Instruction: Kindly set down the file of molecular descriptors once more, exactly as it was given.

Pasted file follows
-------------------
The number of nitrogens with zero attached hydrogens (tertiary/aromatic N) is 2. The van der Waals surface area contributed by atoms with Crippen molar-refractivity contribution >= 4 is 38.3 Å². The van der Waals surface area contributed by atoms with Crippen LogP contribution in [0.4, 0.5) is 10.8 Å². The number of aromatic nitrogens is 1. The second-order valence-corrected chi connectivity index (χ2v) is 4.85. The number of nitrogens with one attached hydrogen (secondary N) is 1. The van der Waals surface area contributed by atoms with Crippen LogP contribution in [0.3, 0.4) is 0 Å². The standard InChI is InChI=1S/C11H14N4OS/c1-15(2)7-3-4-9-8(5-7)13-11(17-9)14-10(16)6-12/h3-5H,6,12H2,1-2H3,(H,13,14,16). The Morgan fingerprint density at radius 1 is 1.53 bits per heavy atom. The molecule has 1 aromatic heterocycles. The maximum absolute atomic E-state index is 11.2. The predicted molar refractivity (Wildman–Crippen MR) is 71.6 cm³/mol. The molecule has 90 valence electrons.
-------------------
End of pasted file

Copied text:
The number of nitrogens with zero attached hydrogens (tertiary/aromatic N) is 2. The van der Waals surface area contributed by atoms with Crippen molar-refractivity contribution >= 4 is 38.3 Å². The van der Waals surface area contributed by atoms with Crippen LogP contribution in [0.4, 0.5) is 10.8 Å². The number of aromatic nitrogens is 1. The second-order valence-corrected chi connectivity index (χ2v) is 4.85. The number of nitrogens with one attached hydrogen (secondary N) is 1. The van der Waals surface area contributed by atoms with Crippen LogP contribution in [0.3, 0.4) is 0 Å². The standard InChI is InChI=1S/C11H14N4OS/c1-15(2)7-3-4-9-8(5-7)13-11(17-9)14-10(16)6-12/h3-5H,6,12H2,1-2H3,(H,13,14,16). The Morgan fingerprint density at radius 1 is 1.53 bits per heavy atom. The molecule has 1 aromatic heterocycles. The maximum absolute atomic E-state index is 11.2. The predicted molar refractivity (Wildman–Crippen MR) is 71.6 cm³/mol. The molecule has 90 valence electrons.